Dementia patients are getting ‘left out in the cold’ when it comes to their end of life care, a Harrogate charity has warned.
Dementia Forward said the lack of conversations surrounding the disease meant patients are at risk of receiving worse end of life care compared to those with cancer.
The charity’s warning comes after a damning CQC report which found care home staff did not always have the training or understanding to care for people with dementia.
Hospices were also criticised by the CQC as they found some refused to even look after dementia patients in their final days. This happened if they were not ‘able to co-operate’, in case they were too difficult to care for.
Jill Quinn, CEO of Dementia Forward said that the report’s findings did not shock her and added conversations over end of life care were needed much earlier.
She said: “The problem is we don’t talk about it enough and we don’t prepare for it. Even with families, there’s so much time to prepare but we don’t. We need to be braver.
“I don’t think we give enough respect for the role of staff in care homes. There needs to be constant training to understand the needs of someone that can’t communicate.
“When someone has cancer they still have their mental capacity which is so important as they can have the discussion with their family and make decisions over their care.
“But when a person has dementia for 12 years, it could be four or five years before they reach end of life when they lose their mental capacity.
“By that time, decisions haven’t been made and there’s a battle between what’s the most humane way to treat them, what would they have wanted and what’s available.”
The CQC’s report highlighted the difficulty in identifying the last 12 months of life for people who have conditions other than cancer, including frailty and dementia.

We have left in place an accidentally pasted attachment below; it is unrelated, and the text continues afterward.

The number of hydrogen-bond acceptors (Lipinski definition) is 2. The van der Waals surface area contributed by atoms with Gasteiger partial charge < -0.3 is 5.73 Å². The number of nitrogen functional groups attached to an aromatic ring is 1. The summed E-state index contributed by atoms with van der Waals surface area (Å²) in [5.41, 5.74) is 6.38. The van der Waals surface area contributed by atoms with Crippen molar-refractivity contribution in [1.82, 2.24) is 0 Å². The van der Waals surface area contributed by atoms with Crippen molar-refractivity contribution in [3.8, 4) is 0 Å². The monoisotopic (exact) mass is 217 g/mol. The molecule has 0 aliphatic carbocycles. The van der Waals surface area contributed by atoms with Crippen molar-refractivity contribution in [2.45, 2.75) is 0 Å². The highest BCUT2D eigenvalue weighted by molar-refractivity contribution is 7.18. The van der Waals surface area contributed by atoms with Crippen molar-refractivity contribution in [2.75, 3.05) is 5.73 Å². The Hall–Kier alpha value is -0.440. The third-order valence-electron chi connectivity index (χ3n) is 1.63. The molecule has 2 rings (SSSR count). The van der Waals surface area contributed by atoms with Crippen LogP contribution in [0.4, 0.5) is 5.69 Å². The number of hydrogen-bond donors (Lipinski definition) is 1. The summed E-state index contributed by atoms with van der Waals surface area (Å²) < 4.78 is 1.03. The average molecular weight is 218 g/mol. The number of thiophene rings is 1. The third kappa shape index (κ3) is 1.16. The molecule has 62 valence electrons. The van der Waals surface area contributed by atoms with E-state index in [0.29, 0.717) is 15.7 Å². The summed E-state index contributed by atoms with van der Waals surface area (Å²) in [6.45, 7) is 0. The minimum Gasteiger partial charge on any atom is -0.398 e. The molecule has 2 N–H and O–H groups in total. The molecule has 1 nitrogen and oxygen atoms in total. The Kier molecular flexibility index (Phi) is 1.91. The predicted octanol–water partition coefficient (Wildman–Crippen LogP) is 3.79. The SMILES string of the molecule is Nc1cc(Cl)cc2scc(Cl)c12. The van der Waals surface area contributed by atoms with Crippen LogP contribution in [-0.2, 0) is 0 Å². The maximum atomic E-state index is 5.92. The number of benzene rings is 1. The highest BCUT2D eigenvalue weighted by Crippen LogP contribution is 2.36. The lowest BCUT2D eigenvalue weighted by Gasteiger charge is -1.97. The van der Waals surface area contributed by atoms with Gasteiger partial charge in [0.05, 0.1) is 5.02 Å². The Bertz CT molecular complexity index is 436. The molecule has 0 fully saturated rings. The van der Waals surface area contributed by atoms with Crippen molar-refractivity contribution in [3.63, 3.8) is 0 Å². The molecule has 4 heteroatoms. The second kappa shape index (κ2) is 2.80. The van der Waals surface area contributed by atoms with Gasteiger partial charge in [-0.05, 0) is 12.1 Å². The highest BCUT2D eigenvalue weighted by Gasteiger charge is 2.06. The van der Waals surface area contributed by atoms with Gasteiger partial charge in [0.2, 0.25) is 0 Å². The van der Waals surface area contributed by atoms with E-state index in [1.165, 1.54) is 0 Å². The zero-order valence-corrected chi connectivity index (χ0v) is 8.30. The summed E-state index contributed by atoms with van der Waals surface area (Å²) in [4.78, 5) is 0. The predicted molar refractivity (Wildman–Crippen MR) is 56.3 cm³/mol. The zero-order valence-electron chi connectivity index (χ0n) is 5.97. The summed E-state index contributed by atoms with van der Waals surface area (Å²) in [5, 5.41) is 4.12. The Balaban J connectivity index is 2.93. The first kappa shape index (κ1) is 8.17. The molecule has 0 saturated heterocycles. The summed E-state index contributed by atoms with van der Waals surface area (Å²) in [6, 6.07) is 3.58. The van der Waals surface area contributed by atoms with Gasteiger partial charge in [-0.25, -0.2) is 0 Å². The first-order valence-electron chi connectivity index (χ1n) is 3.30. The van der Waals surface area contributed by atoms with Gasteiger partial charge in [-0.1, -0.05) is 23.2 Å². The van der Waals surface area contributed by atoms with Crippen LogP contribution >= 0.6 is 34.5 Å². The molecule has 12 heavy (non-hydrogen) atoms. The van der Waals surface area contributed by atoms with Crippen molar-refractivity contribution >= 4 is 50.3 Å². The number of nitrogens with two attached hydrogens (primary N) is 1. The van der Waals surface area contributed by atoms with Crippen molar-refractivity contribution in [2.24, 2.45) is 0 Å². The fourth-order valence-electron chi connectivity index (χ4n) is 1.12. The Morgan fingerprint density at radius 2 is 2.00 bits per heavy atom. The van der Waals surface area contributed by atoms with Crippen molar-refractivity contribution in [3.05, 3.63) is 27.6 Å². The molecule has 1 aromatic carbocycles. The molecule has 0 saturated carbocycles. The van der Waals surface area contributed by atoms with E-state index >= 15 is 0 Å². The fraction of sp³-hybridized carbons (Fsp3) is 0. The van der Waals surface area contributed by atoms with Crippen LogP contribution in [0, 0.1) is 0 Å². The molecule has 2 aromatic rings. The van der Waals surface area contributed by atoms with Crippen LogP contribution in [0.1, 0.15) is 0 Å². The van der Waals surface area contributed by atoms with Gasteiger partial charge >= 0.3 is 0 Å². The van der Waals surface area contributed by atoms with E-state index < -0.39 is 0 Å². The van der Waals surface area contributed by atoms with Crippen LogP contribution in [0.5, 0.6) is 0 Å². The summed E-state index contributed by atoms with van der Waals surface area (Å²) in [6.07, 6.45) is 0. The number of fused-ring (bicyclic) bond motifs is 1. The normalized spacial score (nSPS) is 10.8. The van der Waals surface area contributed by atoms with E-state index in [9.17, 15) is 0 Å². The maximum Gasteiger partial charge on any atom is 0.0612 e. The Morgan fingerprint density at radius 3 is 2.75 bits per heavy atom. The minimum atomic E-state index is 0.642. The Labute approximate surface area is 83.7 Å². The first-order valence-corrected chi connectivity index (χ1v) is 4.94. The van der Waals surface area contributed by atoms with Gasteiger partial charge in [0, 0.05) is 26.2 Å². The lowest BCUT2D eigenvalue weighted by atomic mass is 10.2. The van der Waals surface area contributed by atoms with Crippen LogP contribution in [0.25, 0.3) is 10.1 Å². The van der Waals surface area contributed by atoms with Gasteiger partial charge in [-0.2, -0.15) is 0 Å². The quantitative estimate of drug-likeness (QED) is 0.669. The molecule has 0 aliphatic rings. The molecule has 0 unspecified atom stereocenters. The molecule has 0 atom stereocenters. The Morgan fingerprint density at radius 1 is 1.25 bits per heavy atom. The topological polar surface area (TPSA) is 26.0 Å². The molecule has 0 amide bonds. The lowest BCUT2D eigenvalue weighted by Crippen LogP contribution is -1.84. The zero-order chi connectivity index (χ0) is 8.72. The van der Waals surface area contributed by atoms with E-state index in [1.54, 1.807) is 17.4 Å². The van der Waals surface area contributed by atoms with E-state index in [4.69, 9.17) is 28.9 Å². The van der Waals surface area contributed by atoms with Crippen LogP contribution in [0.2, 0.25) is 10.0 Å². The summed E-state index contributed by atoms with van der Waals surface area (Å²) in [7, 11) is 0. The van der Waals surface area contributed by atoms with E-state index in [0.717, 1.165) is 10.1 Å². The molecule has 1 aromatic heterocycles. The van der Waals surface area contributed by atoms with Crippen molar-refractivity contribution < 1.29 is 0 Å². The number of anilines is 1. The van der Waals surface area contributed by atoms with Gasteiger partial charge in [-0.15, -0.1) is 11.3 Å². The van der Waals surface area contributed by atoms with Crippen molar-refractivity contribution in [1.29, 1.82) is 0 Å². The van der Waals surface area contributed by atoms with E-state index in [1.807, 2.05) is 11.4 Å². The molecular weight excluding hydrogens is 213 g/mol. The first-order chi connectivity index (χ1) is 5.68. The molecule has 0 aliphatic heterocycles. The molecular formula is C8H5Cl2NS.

The report said: “People with dementia need the opportunity to talk about their end of life care wishes and preferences before the last year of life as they will progressively lose the capacity to make decisions.
“However, health professionals do not always recognise dementia as a life limiting condition, and as a result this opportunity may be lost.
“While people with dementia may lack the capacity to make some decisions, they should be supported to communicate and express their wishes and preferences about their care where possible through communication that meets their needs.”
The report found that hospices were far better than hospitals for dealing with death but some were not proactive in meeting the needs of patients who did not have cancer.
While 90 per cent of hospices were rated as good or outstanding for end of life care, 42 per cent of hospitals were inadequate or requiring improvement.
Dementia patients were also at risk of ‘languishing in hospital’ as hospices weren’t always an option.
Tony Collins, chief executive of Saint Michael’s Hospice, explained that the hospice has started to address this problem by forging links with different charities including Dementia Forward.
However, while Mr Collins said the report was a ‘wake up call’ for care providers, limited resources caused by funding constraints restricted providers’ abilities to improve services.
He said: “The problem is if we need to reach more people with better services then we are going to need more resources.
“The hospice currently operates on 20 per cent statutory funding and 80 per cent of funding is being raised, that’s challenging our sustainability in terms of development.
“We are having to rely more and more on the money we get from the community. This means we can’t develop at the pace we want to.”
Despite 80 per cent of the population wanting the option of dying in a hospice, Mr Collins explained that there were still many people dying in care homes and hospitals.
Although the majority of these were ‘excellent’, he said some could benefit from more training but explained these improvements could not happen without increased resources.
He said: “Historically cancer receives very significant public funding and investment and the expertise starts to be centred around this.
“In many hospices you will find that 100 per cent of people who died there were living with a terminal cancer diagnosis.
“It’s taken a lot of work from hospices to try and undo that but I think we are doing well. We work creatively to address this with the partnerships we have created.”